What happens when we encounter a new poem? New poems can seem impenetrable. But maybe the idea is not to penetrate. If the poem is new, the reading experience is also new, unfamiliar, foreign to our eyes and ears, to our sensibilities. What happens when we read a poem?
In the darkroom, the developer slides the photographic paper into the chemical bath. Slowly, an image emerges. Reading a new poem is a similar process in as much as the full picture does not immediately reveal itself. But that’s as far as that analogy might go. A poem is not a photograph.
The poem as montage, as mosaic, the narrative line pieced together stitch by stitch. Begin anywhere.
Poems are made with words, usually, and words have two basic kinds of meaning, denotative and connotative. With regard to connotative meaning, words suggest, have associative meanings, colloquial twists, and personal meanings. We have our favorite words, and words we find distasteful. “Are you going to eat those adverbs?” “No. I got sick on an adverb once, in grammar school.” Cultural, contextual meanings. We can’t control language.
When encountering a new poem, we ask the traditional questions: who is speaking, with what voice, and what is the intended audience, remembering not to confuse the speaker with the author, the audience for ourselves. What’s the speaker doing, talking about? What the diction, what the tone, what the setting, what the irony?
Here’s the poem under question: “Foxxcan Suicide (Stylish Boys in the Riot),” by Russell Bennetts (the editor of Berfrois). We look for help. Suicide we know. Painless, as the song says, though we doubt that, and that song is not about suicide. A soldier’s choices are limited. Are a reader’s choices similarly limited? Does “Foxxcan” suggest Foxconn, the so-called Foxconn suicides?
I recognize Starnbergersee, from T. S. Eliot’s The Waste Land, but is a single word enough to create an association? Why not? Eliot’s poem is fragmentary. “Foxxcan Suicide” is fragmentary, or so it seems. What if picking up on an Eliot reference is wrong? We could ask the author. No. What can the author know of the reader’s experience? Words are out of control once they hit the paper. The poem is a reading experience. And something more than Starnbergersee reminds me of Eliot: the many references, obscure to this reader, though I know who Axl Rose is, sort of, but I can’t say I know him, though he’s from my home town, big town. And the Roses had a label: UZI Suicide. So? Threads, though, links. And I know who Legacy Russell is, though not well enough to get the three asterisks at the end of that line, asterisks that point to no footnote.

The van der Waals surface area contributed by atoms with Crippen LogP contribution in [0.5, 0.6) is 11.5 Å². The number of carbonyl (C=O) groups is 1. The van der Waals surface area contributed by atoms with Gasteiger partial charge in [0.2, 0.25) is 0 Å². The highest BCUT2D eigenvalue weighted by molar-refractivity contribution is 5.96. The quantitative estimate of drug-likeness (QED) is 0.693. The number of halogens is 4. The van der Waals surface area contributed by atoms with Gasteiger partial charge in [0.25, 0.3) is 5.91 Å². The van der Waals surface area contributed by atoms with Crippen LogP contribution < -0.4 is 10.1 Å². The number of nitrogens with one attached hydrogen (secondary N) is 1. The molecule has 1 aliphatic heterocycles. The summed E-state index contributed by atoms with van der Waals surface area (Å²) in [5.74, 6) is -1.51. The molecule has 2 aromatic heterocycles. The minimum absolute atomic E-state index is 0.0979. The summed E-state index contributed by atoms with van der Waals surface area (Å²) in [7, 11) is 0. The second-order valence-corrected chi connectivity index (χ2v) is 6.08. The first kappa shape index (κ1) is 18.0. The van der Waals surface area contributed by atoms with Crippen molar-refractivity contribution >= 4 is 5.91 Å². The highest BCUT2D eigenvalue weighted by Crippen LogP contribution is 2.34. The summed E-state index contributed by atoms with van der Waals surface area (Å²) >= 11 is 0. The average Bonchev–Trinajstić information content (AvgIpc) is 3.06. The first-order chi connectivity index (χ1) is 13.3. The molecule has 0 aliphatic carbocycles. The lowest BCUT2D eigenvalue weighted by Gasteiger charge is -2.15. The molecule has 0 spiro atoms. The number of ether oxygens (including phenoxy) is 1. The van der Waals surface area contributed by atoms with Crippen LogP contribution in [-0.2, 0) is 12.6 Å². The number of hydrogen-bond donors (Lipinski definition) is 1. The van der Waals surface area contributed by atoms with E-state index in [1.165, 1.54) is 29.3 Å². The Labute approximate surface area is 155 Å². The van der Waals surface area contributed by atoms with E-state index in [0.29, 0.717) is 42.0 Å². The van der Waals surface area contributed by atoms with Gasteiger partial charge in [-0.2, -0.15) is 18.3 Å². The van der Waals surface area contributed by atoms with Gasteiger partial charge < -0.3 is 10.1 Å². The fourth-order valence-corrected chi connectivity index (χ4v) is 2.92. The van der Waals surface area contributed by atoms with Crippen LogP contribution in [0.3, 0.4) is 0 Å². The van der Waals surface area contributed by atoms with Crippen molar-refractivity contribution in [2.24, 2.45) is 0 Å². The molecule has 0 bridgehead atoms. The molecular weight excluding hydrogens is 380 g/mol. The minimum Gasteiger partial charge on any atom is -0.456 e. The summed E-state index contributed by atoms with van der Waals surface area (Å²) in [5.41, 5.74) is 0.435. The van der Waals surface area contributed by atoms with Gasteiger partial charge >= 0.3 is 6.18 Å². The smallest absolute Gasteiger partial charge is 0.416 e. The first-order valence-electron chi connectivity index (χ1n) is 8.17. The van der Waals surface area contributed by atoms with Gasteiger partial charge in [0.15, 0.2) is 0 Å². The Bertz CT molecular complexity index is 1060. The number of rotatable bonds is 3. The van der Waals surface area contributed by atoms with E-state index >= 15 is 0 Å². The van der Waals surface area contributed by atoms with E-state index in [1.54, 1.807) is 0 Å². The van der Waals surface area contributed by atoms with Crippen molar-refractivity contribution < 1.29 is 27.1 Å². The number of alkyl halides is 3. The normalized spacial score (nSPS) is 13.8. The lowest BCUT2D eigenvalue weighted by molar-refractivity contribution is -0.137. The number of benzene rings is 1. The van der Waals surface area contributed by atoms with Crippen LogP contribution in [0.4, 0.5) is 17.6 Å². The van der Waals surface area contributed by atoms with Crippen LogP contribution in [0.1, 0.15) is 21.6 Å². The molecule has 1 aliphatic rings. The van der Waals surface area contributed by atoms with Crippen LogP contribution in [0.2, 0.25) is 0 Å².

Still, I like the new poem. I like the fragmented narrative. I like it for its changes in diction and speech, its orality, its lyrical last stanza, or paragraph, the socio-economic comment it ends on. I like the almost hidden poetic characteristics, the rhyme, for example, of “Legacy,” “easy,” and “please me.” Gradually, more of the picture seems to emerge: the teen spirit (Nirvana). Maybe it’s language that has become suicidal. The poem casts this reader as a kind of outsider, beyond the pale. Maybe I just don’t get it. “Well, how does it feel?”
Some time ago, in a workshop with David Biespiel, we used a kind of shorthand response technique as a way of quickly getting at new reading experiences. David called the technique, “What I See.” You had to tell it, what you saw, in 25 words or less, or so. Kenneth Koch taught a similar kind of technique, an attempt to get at the poem’s “idea.” What’s the idea, Koch asks, of Blake’s poem “The Tyger”? The speaker is asking questions of the wild animal, but of course the Tyger does not respond. The questions the speaker asks seem to have something to do with who made the Tyger, the maker’s character. Blake uses images of a blacksmith to try to picture the Tyger’s maker. For Blake, the blacksmith would still have been a powerful and practical individual, a maker of things useful, but his work was being subsumed at the same time by larger manufacturing forces that would come to be known as the Industrial Revolution. And that revolution would give way to more: “Stylish Boys in the Riot.”
What happens when we read a poem? From the Paris Review Interviews, this one with August Kleinzahler:
INTERVIEWER: Recently Poetry posed a question about the social utility of poetry. Does that interest you?
KLEINZAHLER: No. I agree with Auden that “poetry makes nothing happen.” Nothing else needs to be said about it.